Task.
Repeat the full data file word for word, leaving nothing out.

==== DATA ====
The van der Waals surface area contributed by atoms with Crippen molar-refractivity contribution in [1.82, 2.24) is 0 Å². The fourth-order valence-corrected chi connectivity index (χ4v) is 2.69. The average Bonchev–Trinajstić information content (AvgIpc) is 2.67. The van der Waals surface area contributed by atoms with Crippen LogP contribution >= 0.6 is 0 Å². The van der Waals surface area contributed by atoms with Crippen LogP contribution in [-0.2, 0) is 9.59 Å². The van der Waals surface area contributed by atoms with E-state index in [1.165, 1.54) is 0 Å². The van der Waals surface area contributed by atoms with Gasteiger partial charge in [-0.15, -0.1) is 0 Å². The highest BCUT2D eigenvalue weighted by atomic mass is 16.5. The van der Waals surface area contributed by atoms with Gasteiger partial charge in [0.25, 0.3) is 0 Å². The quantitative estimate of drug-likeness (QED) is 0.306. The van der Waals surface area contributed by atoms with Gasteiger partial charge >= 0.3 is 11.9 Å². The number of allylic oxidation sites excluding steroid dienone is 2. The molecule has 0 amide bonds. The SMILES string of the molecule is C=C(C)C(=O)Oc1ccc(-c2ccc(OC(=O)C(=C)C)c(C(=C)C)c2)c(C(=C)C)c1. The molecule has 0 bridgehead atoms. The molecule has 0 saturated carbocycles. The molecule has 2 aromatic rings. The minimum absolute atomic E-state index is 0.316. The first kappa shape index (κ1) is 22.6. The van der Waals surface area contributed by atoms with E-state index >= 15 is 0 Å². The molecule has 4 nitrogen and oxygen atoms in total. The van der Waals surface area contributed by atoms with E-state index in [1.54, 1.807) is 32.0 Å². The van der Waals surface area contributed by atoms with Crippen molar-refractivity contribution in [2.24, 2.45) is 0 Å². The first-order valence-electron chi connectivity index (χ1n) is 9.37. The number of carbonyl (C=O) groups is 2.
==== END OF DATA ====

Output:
The van der Waals surface area contributed by atoms with Crippen molar-refractivity contribution in [1.82, 2.24) is 0 Å². The fourth-order valence-corrected chi connectivity index (χ4v) is 2.69. The average Bonchev–Trinajstić information content (AvgIpc) is 2.67. The van der Waals surface area contributed by atoms with Crippen LogP contribution >= 0.6 is 0 Å². The van der Waals surface area contributed by atoms with Crippen LogP contribution in [-0.2, 0) is 9.59 Å². The van der Waals surface area contributed by atoms with E-state index in [1.165, 1.54) is 0 Å². The van der Waals surface area contributed by atoms with Gasteiger partial charge in [-0.15, -0.1) is 0 Å². The highest BCUT2D eigenvalue weighted by atomic mass is 16.5. The van der Waals surface area contributed by atoms with Gasteiger partial charge in [0.25, 0.3) is 0 Å². The quantitative estimate of drug-likeness (QED) is 0.306. The van der Waals surface area contributed by atoms with Gasteiger partial charge >= 0.3 is 11.9 Å². The number of allylic oxidation sites excluding steroid dienone is 2. The molecule has 0 amide bonds. The SMILES string of the molecule is C=C(C)C(=O)Oc1ccc(-c2ccc(OC(=O)C(=C)C)c(C(=C)C)c2)c(C(=C)C)c1. The molecule has 0 bridgehead atoms. The molecule has 0 saturated carbocycles. The molecule has 2 aromatic rings. The minimum absolute atomic E-state index is 0.316. The first kappa shape index (κ1) is 22.6. The van der Waals surface area contributed by atoms with E-state index >= 15 is 0 Å². The molecule has 4 nitrogen and oxygen atoms in total. The van der Waals surface area contributed by atoms with E-state index in [1.54, 1.807) is 32.0 Å². The van der Waals surface area contributed by atoms with Crippen molar-refractivity contribution in [2.24, 2.45) is 0 Å². The first-order valence-electron chi connectivity index (χ1n) is 9.37. The number of carbonyl (C=O) groups is 2.